“I appeal to all stakeholders to speedily resolve the litigation as soon as possible to enable the licensing process to be concluded for the benefit of all South Africans,” was how President Cyril Ramaphosa put it in his reply to the parliamentary debate on the Presidency Budget Vote. “The legal case that is under way threatens to delay the progress that we have all anticipated.”
In a media briefing with the Parliamentary Press Gallery Association a little later, the president repeated this. “There’s a need for all of us to work together to put the needs of all South Africans ahead of singular corporate interests.”
MTN and Telkom, joined by e.tv, had by March 2021 interdicted the spectrum auction over the terms set by the regulator, the Independent Communications Authority of South Africa (Icasa). The regulator had hoped to conduct the auction that month, after the earlier December 2020 deadline had been missed.
The spectrum release has long been identified as one of the crucial structural reforms necessary to boost economic growth and investment. It’s featured in each of Ramaphosa’s State of the Nation Addresses since February 2018.
It is necessary for broadband rollout, including 5G, but also to free up frequency for the migration from analogue to digital, finally under way after South Africa missed the international June 2015 deadline.
In many ways, the spectrum saga reflects the government’s often cack-handedness of handling regulation and policy. And it underscores why the Presidency may find it vital to increasingly centralise power there through a range of structures, including the project management office or the joint effort with the National Treasury, Operation Vulindlela.
Throughout his Budget Vote opening speech and reply — as in the subsequent media briefing — Ramaphosa styled the Presidency as the centre for breaking regulatory and other bottlenecks and undoing butterfingered governance.
That did not mean ministers could sidestep accountability to Parliament on their portfolios, Ramaphosa told journalists at a post-Budget Vote media briefing.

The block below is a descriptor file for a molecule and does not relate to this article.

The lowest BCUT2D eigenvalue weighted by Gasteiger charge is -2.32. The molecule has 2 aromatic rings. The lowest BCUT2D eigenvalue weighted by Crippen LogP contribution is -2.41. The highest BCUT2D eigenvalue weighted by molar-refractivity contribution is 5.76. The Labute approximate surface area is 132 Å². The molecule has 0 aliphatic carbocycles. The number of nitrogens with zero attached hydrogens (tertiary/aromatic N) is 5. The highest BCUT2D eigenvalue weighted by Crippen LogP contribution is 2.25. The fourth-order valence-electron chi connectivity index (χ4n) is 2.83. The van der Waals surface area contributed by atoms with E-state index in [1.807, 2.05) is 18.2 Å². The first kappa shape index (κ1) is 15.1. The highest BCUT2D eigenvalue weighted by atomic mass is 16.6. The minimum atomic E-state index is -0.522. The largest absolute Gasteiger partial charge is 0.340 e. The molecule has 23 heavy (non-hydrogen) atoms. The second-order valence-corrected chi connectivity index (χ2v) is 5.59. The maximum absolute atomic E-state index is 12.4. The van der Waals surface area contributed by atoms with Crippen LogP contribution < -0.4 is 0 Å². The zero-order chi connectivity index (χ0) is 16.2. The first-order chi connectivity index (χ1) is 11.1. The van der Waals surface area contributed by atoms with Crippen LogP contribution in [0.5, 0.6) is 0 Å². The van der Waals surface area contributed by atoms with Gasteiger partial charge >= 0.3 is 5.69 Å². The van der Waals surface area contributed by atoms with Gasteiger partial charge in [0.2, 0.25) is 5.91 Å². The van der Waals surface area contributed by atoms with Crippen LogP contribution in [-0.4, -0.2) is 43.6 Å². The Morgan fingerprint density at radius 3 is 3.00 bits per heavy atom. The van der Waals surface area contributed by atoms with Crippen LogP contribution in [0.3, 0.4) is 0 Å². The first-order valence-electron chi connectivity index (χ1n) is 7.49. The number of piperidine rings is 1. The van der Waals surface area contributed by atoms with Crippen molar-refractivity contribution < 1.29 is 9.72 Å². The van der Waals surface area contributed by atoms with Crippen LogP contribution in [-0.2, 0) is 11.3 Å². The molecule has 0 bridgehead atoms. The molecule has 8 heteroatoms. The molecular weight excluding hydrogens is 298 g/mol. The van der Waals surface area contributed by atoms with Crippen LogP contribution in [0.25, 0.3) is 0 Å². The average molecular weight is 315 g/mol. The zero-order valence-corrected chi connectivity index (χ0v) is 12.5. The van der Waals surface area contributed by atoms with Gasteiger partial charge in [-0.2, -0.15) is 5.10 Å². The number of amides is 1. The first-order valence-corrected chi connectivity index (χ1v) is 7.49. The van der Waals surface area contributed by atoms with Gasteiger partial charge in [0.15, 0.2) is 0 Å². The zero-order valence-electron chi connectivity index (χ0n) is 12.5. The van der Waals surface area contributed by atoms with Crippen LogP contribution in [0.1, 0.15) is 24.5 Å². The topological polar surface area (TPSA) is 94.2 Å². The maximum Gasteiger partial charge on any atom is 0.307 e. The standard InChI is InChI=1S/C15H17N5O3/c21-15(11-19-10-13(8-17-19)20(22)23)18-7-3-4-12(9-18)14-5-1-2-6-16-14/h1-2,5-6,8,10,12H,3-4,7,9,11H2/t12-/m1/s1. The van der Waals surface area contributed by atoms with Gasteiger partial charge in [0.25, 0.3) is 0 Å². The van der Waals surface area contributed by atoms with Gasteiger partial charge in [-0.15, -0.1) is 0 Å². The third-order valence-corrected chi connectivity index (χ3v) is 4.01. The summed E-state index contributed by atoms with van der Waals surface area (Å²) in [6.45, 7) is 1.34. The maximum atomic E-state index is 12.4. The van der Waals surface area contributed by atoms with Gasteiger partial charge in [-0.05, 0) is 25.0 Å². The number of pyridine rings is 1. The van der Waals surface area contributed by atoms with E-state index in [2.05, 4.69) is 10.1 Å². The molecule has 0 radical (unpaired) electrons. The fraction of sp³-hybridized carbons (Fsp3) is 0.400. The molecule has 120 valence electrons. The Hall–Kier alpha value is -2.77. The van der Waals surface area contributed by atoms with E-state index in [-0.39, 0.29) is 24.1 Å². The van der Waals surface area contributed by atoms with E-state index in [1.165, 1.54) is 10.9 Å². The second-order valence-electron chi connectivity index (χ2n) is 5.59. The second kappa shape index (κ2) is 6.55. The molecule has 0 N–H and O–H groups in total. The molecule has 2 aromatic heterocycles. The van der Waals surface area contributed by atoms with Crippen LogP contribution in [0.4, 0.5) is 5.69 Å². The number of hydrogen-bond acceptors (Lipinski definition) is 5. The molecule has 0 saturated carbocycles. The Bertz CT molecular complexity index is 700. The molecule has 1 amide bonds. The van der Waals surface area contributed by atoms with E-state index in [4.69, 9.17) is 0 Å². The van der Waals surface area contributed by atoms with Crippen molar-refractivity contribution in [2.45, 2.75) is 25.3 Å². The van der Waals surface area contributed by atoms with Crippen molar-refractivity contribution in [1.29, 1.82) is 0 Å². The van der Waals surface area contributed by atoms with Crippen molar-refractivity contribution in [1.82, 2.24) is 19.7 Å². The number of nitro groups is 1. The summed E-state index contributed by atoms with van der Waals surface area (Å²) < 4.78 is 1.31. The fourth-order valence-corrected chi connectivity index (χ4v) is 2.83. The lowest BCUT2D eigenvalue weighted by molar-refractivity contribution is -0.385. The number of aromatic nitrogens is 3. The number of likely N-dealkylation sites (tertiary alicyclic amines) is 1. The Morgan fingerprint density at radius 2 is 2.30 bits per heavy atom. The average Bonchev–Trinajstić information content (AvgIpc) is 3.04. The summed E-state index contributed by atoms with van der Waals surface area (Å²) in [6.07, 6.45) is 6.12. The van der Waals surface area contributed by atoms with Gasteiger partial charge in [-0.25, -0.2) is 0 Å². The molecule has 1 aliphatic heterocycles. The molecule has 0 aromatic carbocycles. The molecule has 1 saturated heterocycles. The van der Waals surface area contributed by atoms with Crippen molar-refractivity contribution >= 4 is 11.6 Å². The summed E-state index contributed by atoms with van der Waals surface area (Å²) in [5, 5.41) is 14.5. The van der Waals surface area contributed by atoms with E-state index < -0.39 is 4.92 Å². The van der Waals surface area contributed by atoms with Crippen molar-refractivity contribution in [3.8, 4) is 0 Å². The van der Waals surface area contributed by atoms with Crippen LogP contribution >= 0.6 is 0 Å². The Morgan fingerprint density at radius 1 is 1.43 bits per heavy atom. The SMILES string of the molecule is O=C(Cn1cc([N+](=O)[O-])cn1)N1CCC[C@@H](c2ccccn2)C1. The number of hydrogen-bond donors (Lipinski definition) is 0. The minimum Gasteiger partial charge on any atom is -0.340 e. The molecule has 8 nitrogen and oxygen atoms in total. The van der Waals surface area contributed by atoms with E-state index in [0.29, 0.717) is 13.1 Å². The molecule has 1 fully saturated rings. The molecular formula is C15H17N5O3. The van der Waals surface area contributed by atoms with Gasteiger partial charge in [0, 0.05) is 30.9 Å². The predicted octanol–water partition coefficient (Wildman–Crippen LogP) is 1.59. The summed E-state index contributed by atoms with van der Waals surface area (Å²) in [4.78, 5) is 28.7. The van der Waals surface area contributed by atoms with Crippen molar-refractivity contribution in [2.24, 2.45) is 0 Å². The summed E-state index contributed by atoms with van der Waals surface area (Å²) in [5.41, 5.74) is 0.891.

“They can’t hide behind the shield of the Presidency.”
The Presidency focused on coordination, also at Cabinet level, to share ideas and plans for a better way of governance. It’s about government working better because the Presidency had line of sight across departments, said Ramaphosa.
At present, a review is assessing the effectiveness of changes and new structures. And while the new Presidency Director-General Phindile Baleni was introduced as the “director-general of the Republic”, Ramaphosa said about his executive, “there’s no plan to migrate to a smaller Cabinet at the moment”.
But definitely part of the plan is keeping control of the optics — and staying on message.
The question about what is to happen to Health Minister Zweli Mkhize over the tender corruption scandal he faces was asked in various ways — and answered in the same way.
The claims are being investigated, the process must unfold, the minister is cooperating fully. Ramaphosa repeated on Thursday, in both his Budget Vote reply and later media briefing, what he had initially said in Wednesday’s debate opening.
“This matter will not be swept under the carpet. This matter will be dealt with,” was all the president was prepared to add on this matter.
It’s a tricky one. Mkhize secured a high profile as health minister in a pandemic — in some circles, it’s speculated this was part of pursuing party presidential ambitions — but the corruption claims go straight to the heart of the Ramaphosa administration’s anti-corruption stance.
Corruption, nepotism and patronage in many parts of the state, and also the private sector, had been debilitating.
“While we are now aware of the billions that were stolen from state-owned enterprises, there is no form of corruption — no matter how seemingly insignificant — that does not damage society. Corruption is not a victimless crime.”
The billions of rand stolen from the government, alongside failures of governance from municipalities, state-owned entities (SOEs) and several government departments, must be acknowledged, according to Ramaphosa.
As must be the devastating impact of the Covid-19 pandemic.
“It has made South Africans poorer. It has made hunger more prevalent and it has affected the health and wellbeing of hundreds of thousands of people in our country.”
However, staying on message about the Presidency breaking governance bottlenecks to push structural reforms, Ramaphosa said efforts were beginning to pay off.
Listing a host of economic indicators, including improved commodity prices, the International Monetary Fund (IMF) upping the 2021 economic growth rate from 2.8% to 3.1% and agricultural exports heading for a second record year, Ramaphosa said it was everyone’s responsibility to nurture these “green shoots” in a return to the 2021 State of the Nation Address analogy of how fynbos blooms after fire.
Not quite the 2018 “Thuma Mina” appeal, but still a determined call for cooperation and joint effort. Or hope above cynicism.
“As this Presidency, we are determined and willing to join forces in the House and across society with those who want to see SA recover and grow.” DM
Russia's economy is smaller than Texas, New York or California. They do have better vodka though.
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